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Rheumatological Disorders

Arthritis

Arthritis is characterized by inflammation of one or more joints. Symptoms include joint pain and stiffness and these symptoms generally worsen as you age. There are several different types of arthritis, affecting people in different ways.

 i.        Osteoarthritis / Degenerative Arthritis

Osteoarthritis is the most common form of arthritis and occurs when the cartilage on the ends of the bone wears down over time. The most commonly affected parts of the body are the hips, hands, neck, lower back, and knees. Symptoms include pain, stiffness, loss of flexibility, and bone spurs, among others. Osteoarthritis is a degenerative disease, and people find that as their condition worsens, they are less able to perform activities that they used to be able to do with ease. The pain can often be unbearable and make it nearly impossible to sit, stand, or walk for any length of time.

ii.        Scapholunate Advanced Collapse (SAC)

Scapholunate advanced collapse (SLAC) refers to a pattern of wrist malalignment that has been attributed to post-traumatic or spontaneous osteoarthritis of the wrist. It is a complication that can occur with undiagnosed or untreated scapholunate dissociation.

https://radiopaedia.org/articles/scapholunate-advanced-collapse

iii.        Psoriatic Arthritis

Psoriatic arthritis affects people who have psoriasis – a skin condition that exhibits itself with red, itchy patches. The main symptoms of psoriatic arthritis are joint pain, swelling, and stiffness. These symptoms can sometimes occur before the appearance of the skin condition. The symptoms can affect any part of your body – including your fingertips and spine. There is no cure for psoriatic arthritis, so treatment tends to run towards management of the symptoms. People with psoriatic arthritis demonstrate the same disabling factors as people with osteoarthritis and rheumatoid arthritis. These symptoms can make it extremely difficult for people to function in the workplace on a consistent, reliable basis.

iv.        Rheumatoid Arthritis

Rheumatoid arthritis is an autoimmune disorder. This means the immune system attacks its own tissues. Rheumatoid arthritis typically involves the small joints in your hands and feet and affects the lining of your joints. Sufferers of rheumatoid arthritis typically experience swelling in the afflicted joints, along with stiffness, and pain. These symptoms can result in joint deformity. In addition to painful joints, rheumatoid arthritis can also cause fevers and fatigue. Repetitive movements can cause inflammation in the hands and wrists, making it difficult to do everyday activities. If the lower extremity joints are involved, one may have a very difficult time standing and walking due to pain and swelling.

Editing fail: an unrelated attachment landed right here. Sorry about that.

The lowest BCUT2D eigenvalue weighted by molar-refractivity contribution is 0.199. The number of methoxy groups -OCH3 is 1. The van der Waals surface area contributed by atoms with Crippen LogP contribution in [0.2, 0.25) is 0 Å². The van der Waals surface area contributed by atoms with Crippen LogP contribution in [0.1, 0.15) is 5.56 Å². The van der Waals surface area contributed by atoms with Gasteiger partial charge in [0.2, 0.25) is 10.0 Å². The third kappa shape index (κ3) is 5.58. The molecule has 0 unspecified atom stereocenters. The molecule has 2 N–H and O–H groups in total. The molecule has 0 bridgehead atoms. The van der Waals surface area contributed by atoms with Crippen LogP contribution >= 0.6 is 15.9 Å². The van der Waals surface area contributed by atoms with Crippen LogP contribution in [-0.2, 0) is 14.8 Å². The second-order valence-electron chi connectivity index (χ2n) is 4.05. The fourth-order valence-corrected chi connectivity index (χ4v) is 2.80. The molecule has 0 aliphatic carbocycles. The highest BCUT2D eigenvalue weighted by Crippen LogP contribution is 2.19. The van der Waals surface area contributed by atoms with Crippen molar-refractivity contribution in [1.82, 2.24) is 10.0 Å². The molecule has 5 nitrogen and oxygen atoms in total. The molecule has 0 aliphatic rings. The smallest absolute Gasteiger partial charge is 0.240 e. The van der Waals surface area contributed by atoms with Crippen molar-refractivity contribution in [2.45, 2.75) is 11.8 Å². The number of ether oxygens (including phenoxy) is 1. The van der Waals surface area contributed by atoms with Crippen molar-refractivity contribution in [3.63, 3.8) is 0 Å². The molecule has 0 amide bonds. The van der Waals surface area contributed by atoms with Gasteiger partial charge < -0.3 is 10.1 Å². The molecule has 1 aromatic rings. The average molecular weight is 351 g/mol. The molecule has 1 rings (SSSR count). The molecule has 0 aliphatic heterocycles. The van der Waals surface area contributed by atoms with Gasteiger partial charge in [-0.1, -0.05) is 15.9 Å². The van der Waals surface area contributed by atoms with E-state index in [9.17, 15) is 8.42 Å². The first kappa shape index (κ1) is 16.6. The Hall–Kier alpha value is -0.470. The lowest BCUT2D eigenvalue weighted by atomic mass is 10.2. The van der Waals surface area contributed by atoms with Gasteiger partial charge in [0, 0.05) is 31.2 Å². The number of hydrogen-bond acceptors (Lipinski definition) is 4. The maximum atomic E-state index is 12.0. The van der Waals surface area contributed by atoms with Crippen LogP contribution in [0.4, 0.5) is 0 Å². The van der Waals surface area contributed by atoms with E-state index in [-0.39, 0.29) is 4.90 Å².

Arthritis, Mayo Clinic (Mar. 7, 2018), https://www.mayoclinic.org/diseases-conditions/arthritis/symptoms-causes/syc-20350772

Fibromyalgia

Fibromyalgia is a disorder characterized by widespread musculoskeletal pain accompanied by fatigue, sleep, memory and mood issues.  Researchers believe that fibromyalgia amplifies painful sensations by affecting the way your brain processes pain signals.  Symptoms sometimes begin after a physical trauma, surgery, infection or significant psychological stress.  In other cases, symptoms gradually accumulate over time with no single triggering event.  Women are much more likely to develop fibromyalgia than are men.  Many people who have fibromyalgia also have tension headaches, temporomandibular joint (TMJ) disorders, irritable bowel syndrome, anxiety and depression…The pain associated with fibromyalgia often is described as a constant dull ache, typically arising from muscles.  To be considered widespread, the pain must occur on both sides of your body and above and below your waist.  Fibromyalgia is characterized by additional pain when firm pressure is applied to specific areas of your body, called tender points.  Tender point locations include: back of the head; between shoulder blades; top of shoulders; front sides of neck; upper chest; out elbows; upper hips; sides of hips; and inner knees.

Unfortunately, it is unknown what causes fibromyalgia, although several factors are considered, including weight, gender, age, and genetics. We often see insurance companies deny claims because of fibromyalgia, citing a lack of objective evidence.

While objective evidence generally does not exist in these cases, our office has multiple arguments against the insurance company’s insistence on objective evidence to grant benefits.

Fibromyalgia, Mayo Clinic (Aug. 11, 2017), https://www.mayoclinic.org/diseases-conditions/fibromyalgia/symptoms-causes/syc-20354780.

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